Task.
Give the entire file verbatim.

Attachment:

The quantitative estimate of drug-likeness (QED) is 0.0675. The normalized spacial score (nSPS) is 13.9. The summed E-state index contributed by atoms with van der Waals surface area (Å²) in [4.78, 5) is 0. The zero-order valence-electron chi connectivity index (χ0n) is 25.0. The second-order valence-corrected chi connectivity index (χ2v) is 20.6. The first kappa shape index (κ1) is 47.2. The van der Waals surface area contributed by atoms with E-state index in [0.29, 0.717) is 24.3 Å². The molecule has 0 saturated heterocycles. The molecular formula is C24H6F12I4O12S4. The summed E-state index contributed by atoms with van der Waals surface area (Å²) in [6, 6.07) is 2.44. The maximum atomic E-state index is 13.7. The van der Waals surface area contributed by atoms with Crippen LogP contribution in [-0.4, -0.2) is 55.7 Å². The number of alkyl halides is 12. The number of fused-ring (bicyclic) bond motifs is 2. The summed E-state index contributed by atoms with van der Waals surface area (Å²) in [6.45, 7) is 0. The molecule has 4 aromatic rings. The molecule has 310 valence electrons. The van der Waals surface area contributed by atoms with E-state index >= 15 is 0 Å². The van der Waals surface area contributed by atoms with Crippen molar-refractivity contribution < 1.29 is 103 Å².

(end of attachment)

The quantitative estimate of drug-likeness (QED) is 0.0675. The normalized spacial score (nSPS) is 13.9. The summed E-state index contributed by atoms with van der Waals surface area (Å²) in [4.78, 5) is 0. The zero-order valence-electron chi connectivity index (χ0n) is 25.0. The second-order valence-corrected chi connectivity index (χ2v) is 20.6. The first kappa shape index (κ1) is 47.2. The van der Waals surface area contributed by atoms with E-state index in [0.29, 0.717) is 24.3 Å². The molecule has 0 saturated heterocycles. The molecular formula is C24H6F12I4O12S4. The summed E-state index contributed by atoms with van der Waals surface area (Å²) in [6, 6.07) is 2.44. The maximum atomic E-state index is 13.7. The van der Waals surface area contributed by atoms with Crippen LogP contribution in [-0.4, -0.2) is 55.7 Å². The number of alkyl halides is 12. The number of fused-ring (bicyclic) bond motifs is 2. The summed E-state index contributed by atoms with van der Waals surface area (Å²) in [6.45, 7) is 0. The molecule has 4 aromatic rings. The molecule has 310 valence electrons. The van der Waals surface area contributed by atoms with E-state index >= 15 is 0 Å². The van der Waals surface area contributed by atoms with Crippen molar-refractivity contribution < 1.29 is 103 Å².